The reference for the Robertson paper is: Brown, R. M., & Robertson, E. M. (2007). Off-line processing: reciprocal interactions between declarative and procedural memories. Journal of Neuroscience, 27(39), 10468-10475.
I researched this topic a little as it was related to work I was doing in my PhD 2-3 years ago. I'm mostly going from memory here. I think Kaufman is largely incorrect for skill learning in real-life. Walker et al. (2002) found sleep improved motor skill compared to the same amount of time spent awake, but a similar improvement was found after nightime sleep whether participants learned at 10 am or 10pm.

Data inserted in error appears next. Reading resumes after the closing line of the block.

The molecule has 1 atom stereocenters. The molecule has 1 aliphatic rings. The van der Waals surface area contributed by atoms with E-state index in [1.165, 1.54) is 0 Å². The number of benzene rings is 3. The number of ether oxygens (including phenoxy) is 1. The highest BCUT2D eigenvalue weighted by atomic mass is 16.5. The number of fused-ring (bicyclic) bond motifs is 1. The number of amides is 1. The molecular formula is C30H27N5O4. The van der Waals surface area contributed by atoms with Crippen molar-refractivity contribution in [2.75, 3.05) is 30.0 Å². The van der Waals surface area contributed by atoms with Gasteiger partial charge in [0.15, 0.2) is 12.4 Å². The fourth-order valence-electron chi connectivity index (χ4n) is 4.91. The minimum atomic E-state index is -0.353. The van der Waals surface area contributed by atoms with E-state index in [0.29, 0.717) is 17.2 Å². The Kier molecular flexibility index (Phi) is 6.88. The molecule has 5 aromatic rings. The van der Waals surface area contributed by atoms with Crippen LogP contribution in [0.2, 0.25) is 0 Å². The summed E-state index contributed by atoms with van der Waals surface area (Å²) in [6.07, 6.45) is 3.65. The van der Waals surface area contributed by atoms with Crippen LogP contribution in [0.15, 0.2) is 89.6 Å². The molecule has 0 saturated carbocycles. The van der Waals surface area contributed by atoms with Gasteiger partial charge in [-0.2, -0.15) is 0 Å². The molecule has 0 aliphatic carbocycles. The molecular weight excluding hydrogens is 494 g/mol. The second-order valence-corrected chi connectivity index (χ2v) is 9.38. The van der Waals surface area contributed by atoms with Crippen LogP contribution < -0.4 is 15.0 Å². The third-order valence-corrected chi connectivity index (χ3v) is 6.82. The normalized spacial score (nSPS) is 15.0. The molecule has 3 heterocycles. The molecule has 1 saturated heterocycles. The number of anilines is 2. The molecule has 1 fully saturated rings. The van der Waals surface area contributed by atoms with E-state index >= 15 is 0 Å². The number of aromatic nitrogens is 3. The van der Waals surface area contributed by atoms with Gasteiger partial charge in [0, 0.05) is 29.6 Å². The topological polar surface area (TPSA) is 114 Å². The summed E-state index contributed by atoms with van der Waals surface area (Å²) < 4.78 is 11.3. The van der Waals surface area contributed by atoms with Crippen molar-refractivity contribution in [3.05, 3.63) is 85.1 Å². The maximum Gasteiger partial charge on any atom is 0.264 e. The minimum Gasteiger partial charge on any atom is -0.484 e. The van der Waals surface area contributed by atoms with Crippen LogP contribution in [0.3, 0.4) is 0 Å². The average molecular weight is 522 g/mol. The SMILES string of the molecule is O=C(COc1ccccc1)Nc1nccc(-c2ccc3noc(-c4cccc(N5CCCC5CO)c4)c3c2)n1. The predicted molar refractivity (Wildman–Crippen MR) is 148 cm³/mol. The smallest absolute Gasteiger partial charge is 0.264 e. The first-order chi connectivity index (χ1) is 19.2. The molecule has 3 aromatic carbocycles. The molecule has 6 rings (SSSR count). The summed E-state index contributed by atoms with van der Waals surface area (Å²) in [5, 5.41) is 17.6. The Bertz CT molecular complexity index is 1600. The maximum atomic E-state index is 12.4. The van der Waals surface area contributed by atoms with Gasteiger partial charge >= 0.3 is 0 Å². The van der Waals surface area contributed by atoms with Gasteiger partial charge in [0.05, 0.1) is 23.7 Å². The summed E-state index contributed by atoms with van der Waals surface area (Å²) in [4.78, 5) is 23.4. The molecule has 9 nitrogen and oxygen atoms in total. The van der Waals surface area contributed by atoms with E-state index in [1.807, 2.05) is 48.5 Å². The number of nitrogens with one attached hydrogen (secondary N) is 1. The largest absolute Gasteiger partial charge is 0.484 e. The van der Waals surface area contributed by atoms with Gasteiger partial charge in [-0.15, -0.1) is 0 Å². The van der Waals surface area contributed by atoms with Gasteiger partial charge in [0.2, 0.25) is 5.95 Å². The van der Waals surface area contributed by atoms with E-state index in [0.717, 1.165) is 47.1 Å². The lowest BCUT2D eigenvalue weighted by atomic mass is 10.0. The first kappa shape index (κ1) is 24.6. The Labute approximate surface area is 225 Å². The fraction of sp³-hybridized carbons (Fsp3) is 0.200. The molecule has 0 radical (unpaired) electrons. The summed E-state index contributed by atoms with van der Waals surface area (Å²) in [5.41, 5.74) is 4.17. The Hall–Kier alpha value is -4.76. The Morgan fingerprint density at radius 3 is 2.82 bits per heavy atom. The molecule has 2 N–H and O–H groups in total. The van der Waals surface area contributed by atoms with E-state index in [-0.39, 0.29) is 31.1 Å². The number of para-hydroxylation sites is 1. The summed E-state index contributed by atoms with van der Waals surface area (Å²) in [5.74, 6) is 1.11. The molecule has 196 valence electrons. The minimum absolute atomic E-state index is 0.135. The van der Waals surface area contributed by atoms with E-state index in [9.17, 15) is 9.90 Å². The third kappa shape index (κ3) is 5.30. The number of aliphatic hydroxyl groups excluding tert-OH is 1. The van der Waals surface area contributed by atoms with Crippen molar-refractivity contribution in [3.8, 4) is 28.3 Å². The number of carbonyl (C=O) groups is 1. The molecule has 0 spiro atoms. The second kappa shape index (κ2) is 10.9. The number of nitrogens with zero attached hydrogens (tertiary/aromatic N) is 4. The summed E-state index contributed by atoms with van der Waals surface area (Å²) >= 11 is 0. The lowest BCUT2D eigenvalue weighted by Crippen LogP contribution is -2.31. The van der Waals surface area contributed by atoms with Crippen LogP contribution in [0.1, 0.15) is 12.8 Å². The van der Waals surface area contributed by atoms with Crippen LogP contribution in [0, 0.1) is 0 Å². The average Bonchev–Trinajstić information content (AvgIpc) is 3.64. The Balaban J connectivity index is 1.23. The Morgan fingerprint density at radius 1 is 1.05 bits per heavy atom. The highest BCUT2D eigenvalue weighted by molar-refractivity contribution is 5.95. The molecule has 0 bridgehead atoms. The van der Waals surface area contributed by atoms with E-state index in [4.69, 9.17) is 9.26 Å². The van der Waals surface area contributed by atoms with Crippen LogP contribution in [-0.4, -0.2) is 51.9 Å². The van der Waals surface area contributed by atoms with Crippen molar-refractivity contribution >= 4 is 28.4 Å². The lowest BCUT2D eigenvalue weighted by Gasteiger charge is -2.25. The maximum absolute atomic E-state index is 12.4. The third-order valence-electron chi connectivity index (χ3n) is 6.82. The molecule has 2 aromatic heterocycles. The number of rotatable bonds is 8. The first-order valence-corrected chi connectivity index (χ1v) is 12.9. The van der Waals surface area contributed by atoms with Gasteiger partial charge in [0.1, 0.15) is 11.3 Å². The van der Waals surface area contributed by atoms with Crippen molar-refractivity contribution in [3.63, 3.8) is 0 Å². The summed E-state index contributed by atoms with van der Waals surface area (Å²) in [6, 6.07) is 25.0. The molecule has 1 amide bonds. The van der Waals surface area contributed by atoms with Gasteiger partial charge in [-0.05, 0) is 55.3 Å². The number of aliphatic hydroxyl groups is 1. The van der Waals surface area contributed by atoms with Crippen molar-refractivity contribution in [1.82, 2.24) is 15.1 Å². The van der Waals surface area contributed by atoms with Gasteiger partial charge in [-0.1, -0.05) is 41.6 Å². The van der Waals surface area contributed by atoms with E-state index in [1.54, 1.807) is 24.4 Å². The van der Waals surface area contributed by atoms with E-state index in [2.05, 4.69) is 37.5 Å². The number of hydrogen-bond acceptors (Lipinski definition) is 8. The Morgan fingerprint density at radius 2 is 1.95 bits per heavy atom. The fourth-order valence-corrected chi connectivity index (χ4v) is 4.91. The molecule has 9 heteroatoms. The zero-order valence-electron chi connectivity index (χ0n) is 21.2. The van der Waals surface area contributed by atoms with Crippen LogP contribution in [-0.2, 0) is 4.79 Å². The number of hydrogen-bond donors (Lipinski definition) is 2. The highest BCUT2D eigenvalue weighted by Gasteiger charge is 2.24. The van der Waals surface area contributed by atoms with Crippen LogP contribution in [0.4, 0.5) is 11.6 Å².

Walker study: https://www.sciencedirect.com/science/article/pii/S0896627302007468
Possibly, Kauffman based his claim on Robertson's studies which found interference between a motor skill task and a verbal task is minimized with sleep but Robertson doesn't directly test the claim as I think he only tests the learn in the morning group after 12 hours but not 24 hours and I tend to be skeptical even of Robertson's basic finding as when I was doing research on the topic independent researchers hadn't replicated it http://www.jneurosci.org/content/27/39/10468.short.
I also found these articles that might be of interest:
Overall, spacing your practice will be a much more significant variable than the time of day you practice.